Number of workers delaying their retirement increases by 26%

The 2021 Scottish Widows Retirement Report shows that 61 per cent of people are now saving adequately for retirement, putting away the recommended minimum 12 per cent into their pensions.

While this success is encouraging, it is becoming increasingly clear that the rate of progress has been slowing for some time and is at risk of plateauing, with 19 per cent of people still saving nothing at all.

With Pension Awareness Day just around the corner, Robert Cochran, Retirement Expert at Scottish Widows, shares his top tips to help savers take control of their long-term savings:

There’s never a ‘perfect’ time to start saving – now is better than never

The golden age for pension saving is in your twenties to give your pot as long as possible to grow, but the sooner you can start saving the better. Savers shouldn’t underestimate the power of compound interest: for example, assuming you make the same level of pension payments, you could receive a pension that is 29 per cent higher if you started paying in at 25 rather than 30, and incredibly that pension fund could be 69 per cent higher if you started paying in at 25 rather than 35. 

Even six months of additional contributions now could have a sizeable impact on your pot at the point of retirement. If you want to see just how big a difference starting early makes to your pension try this simple calculator: Cost of Pension Delay Calculator – Scottish Widows. But remember if you haven’t started saving for your retirement yet then the very best day to start is today.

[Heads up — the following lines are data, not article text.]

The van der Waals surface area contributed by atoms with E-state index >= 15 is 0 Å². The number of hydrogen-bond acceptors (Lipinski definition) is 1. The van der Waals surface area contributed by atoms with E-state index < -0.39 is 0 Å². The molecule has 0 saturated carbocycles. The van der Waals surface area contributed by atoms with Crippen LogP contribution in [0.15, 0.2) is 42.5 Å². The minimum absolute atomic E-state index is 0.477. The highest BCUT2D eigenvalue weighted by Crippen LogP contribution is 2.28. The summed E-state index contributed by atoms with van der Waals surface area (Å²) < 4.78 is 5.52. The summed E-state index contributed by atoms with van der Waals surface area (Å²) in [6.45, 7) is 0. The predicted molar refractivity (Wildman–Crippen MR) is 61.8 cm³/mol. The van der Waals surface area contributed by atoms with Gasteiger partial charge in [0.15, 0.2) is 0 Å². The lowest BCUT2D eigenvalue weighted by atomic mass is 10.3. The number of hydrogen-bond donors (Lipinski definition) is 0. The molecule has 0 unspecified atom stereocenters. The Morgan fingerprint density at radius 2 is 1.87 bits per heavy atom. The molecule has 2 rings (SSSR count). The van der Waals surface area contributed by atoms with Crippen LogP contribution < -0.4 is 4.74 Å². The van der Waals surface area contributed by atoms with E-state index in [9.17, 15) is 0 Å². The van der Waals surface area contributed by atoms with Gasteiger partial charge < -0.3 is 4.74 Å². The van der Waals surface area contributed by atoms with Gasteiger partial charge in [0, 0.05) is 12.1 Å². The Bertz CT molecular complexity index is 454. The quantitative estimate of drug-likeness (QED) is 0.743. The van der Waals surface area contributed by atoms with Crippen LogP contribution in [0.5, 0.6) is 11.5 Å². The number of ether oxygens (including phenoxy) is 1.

Don’t miss out on your ‘free pay rise’

For the majority of savers, auto-enrolment is a great platform to kickstart pension savings, but they need to ensure they’re making the most of employer contributions. With many employers now offering to match or exceed the contributions made by employees it’s important to make sure you are getting the maximum payment into your plan that your employer offers.

Not taking advantage of these additional employer contributions is like turning down a free pay rise.

Make the most of tax advantages

Many people don’t recognise the tax advantages that come from paying into a pension. For every 80p that you pay into a group or individual pension, your provider will top this up with a further 20p claimed on your behalf in tax relief, to a total of £1. This, added to employer contributions, could make a big difference to your total pension pot.

And it doesn’t stop there – if you pay a higher rate of tax you can claim more back – so if you pay 40 per cent tax it will only cost you 60p to pay in £1 – but you may need to claim the extra amount back through your tax return.

Check in with your future self

Don’t be afraid to take control of your pension. You can set yourself up for success by having a clear understanding of knowing how much you have currently in your pension pot and thinking about the type of retirement you want. 

Our Meet Your Future Self tool easily illustrates the age at which you will be able to retire based on the income you want and different contribution levels.

Take time for a financial health check

Take the time to carry out financial health checks. People who change jobs frequently may have built up several different pension pots. Our research found that over 3.6 million Britons have no idea how many pensions they have and risk paying more in fees than necessary. 

It’s important to know where your pensions are and consider consolidating where this makes financial sense. It can also help you get much closer to your money, by increasing the sense of ownership and control. Learn to love your pension – it’s your money and your future – and it’s in your hands.

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